JACK/PLUG – Jack, Plug, Male, Female Connectors

This following is a myth.

“JACK/PLUG – In electronics, a jack is a female part into which one inserts a plug, the male part.”

While often the case, the real definition is the jack is the more fixed of a connector pair and the plug is the less fixed connector of the same pair. Where two connectors are neither less or more fixed with respect to each other, both are a plug.

This was quite sensibly defined most recently in the IEEE-200-1975 standard. This standard was renewed in the 1980s and withdrawn in the 1990s. Even so it and IEEE-315-1975 form the basis on how to create reference designators in and around electrical equipment.

The notion Jack and Plug ever meant anything to do with a male or female contact, seems to have come about in the 1980s and 1990s. Somewhere in that time frame young engineers were not properly mentored by their elders in the way of good engineering practices. Bad habits leaked into the general population and now very few technical folks know how to properly annotate the references in harness designs and other electrical assemblies.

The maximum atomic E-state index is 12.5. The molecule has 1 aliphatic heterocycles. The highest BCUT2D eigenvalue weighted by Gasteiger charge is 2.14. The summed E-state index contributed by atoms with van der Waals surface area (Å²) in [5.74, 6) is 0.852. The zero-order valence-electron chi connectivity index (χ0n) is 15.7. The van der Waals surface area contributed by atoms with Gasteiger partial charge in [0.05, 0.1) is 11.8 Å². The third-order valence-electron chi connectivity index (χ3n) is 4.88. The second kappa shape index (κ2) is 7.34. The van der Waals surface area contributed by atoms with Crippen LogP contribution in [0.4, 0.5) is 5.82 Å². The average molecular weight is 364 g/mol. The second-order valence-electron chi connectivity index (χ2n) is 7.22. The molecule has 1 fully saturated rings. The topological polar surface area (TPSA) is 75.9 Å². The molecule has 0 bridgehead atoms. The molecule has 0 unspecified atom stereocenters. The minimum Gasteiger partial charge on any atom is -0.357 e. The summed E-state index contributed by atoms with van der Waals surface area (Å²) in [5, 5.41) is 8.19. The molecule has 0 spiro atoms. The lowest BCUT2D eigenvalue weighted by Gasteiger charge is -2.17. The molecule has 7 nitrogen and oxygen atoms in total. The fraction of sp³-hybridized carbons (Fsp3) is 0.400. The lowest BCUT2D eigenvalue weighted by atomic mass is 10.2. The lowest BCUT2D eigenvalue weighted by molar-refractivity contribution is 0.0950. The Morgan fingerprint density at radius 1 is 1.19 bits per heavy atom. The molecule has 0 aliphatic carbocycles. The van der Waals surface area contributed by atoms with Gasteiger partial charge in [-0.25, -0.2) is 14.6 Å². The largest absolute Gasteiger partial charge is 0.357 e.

IEEE-200-1975 (also known as ANSI Y32.16-1975) serves as the last collection of knowledge dating all the way back to the 1950s in the MIL-STD-16 specification. UPDATE: See Below

Golden rules for harness reference designation from IEEE-200-1975 include:

  • The movable (less fixed) connector of a mating pair shall be designated P [where P means plug].
  • The stationary (more fixed) connector of a mating pair shall be designated J or X [where J means Jack].
  • If two cables are to be connected to each other, each of the mating cable connectors shall be designated P.

That last item is a mind blower for many. Yes this really means there is no such requirement to have J123 connect to P123. Efforts to try and achieve this are a notorious waste of time and such conventions are very easy to violate and, thus, break. A complete system on how to annotate an entire collection of electrical equipment is well defined in IEEE-200-1975. Despite it being withdrawn from active support in the IEEE, copies are still available from Tech Street and other standards suppliers.